Late last year, the organizers of the protein-structure prediction challenge CASP announced that DeepMind’s AlphaFold (a nod to the AlphaGo system that conquered Go) had solved a problem that had frustrated biologists for almost 50 years. In what may signal a revolution in biomedicine, drug discovery and vaccine development, including for corona viruses, the system was able to accurately predict three-dimensional protein structures from their two-dimensional amino acid sequences.
Because a central tenet of biology holds that structure explains function, AlphaFold’s predictive prowess may soon allow scientists to map thousands of protein structures, helping them to develop drugs for previously hard to treat diseases, such as cancer and dementia.
Even more remarkable, it was an online video game that led Hassabis to his solution. The aim of Foldit, created as an experimental research project in the US, is to fold protein structures as perfectly as possible.
Firstly, it was a fascinating use of games in science – and games are one of my interests,” recalled Hassabis. “But secondly, it kind of suggested to me that somehow these gamers had trained their intuition and their pattern-matching capabilities so that they were able to do what brute-force computer systems couldn’t at the time – actually come up with the right shapes.”
This led him to the insight that AI might be able to replicate the same intuitive capabilities demonstrated by the gamers. Connecting the dots between disparate fields to arrive at an innovative solution is nothing new for Hassabis. Like many of the successful innovators we’ve studied, Hassabis has a wide range of interests that he likes to draw on. He is a curious integrator who brings together different worlds (chess, video game development, computer programming and neuroscience) to solve vexing problems.
In doing this, Hassabis practises something that we refer to as “alien thinking”. He is able to break free from his deep-seated assumptions and see the world through fresh eyes, similar to the way an extra-terrestrial might see the world after landing for the first time. Alien thinkers are more likely to bring breakthrough ideas to life by paying attention to the world around them, combining their observations with imagination, and learning through experimentation. Consciously or unconsciously, they follow a framework that has sparked radical innovation in fields from architecture to business to medicine.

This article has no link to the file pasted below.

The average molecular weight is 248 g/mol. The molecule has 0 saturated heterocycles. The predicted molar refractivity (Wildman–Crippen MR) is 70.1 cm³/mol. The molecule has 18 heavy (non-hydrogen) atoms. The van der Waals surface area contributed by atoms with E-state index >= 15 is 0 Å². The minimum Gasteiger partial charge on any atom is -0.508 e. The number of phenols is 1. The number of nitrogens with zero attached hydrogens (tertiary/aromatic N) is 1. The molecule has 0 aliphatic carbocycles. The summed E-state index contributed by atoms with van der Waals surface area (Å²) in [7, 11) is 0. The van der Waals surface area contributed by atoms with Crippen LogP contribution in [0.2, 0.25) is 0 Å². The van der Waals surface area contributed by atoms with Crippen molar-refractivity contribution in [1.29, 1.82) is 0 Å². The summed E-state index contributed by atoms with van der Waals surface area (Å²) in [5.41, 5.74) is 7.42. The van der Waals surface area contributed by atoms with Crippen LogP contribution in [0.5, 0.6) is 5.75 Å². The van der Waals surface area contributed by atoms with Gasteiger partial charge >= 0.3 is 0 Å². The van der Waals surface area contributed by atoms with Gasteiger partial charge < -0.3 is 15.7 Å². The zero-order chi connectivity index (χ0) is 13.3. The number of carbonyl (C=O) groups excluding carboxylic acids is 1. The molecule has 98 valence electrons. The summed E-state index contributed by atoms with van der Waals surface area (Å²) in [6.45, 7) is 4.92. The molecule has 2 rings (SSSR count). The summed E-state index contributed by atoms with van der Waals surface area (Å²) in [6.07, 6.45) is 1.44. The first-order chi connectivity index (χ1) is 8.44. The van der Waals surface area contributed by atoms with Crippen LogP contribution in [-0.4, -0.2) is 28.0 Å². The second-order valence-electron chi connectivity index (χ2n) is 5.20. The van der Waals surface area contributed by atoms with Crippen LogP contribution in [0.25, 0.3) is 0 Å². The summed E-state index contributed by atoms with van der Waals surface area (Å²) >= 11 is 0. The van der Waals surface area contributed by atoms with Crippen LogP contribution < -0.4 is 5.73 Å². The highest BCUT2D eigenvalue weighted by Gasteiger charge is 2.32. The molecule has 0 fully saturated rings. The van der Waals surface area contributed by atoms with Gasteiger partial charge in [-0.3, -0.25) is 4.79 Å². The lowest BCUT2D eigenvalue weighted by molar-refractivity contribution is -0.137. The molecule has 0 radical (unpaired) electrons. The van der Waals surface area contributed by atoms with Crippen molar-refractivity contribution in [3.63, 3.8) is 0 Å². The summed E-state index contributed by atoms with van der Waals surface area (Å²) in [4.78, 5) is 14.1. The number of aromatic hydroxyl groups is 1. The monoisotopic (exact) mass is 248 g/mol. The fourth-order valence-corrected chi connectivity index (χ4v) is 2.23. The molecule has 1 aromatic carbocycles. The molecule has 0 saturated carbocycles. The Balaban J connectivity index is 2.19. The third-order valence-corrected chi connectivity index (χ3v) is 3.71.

Spurred on by his interests and aptitudes, Hassabis, a Londoner, followed an unconventional career trajectory. A chess master by 13, he enrolled at the University of Cambridge at 17, by which time he was already an accomplished video game designer. Theme Park, the game for which he’s best known, was released when he was 17 and sold in the millions.
While studying computer science at Cambridge, most of his peers were learning to develop narrow AI (an algorithm trained to perform specific tasks), but Hassabis preferred to focus on general AI, which attempts to mimic the cognitive abilities of humans.
After graduating from Cambridge in 1997, Hassabis devoted the next decade to videogame start-ups before enrolling at University College London, where he completed a PhD in cognitive neuroscience. For the next few years, he conducted postdoctoral research at universities that included Harvard and MIT before co-founding DeepMind with Mustafa Suleyman and Shane Legg.
During his postdoctoral work, Hassabis developed the goal of integrating neuroscience with computer science. Specifically, he wanted to create AI algorithms that would incorporate some of the same processes the human brain uses to learn and solve problems. He deliberately chose to study the cognitive capabilities that seemed to underpin intelligence, notably memory and imagination, even though at the time he had no idea how to replicate them in machines.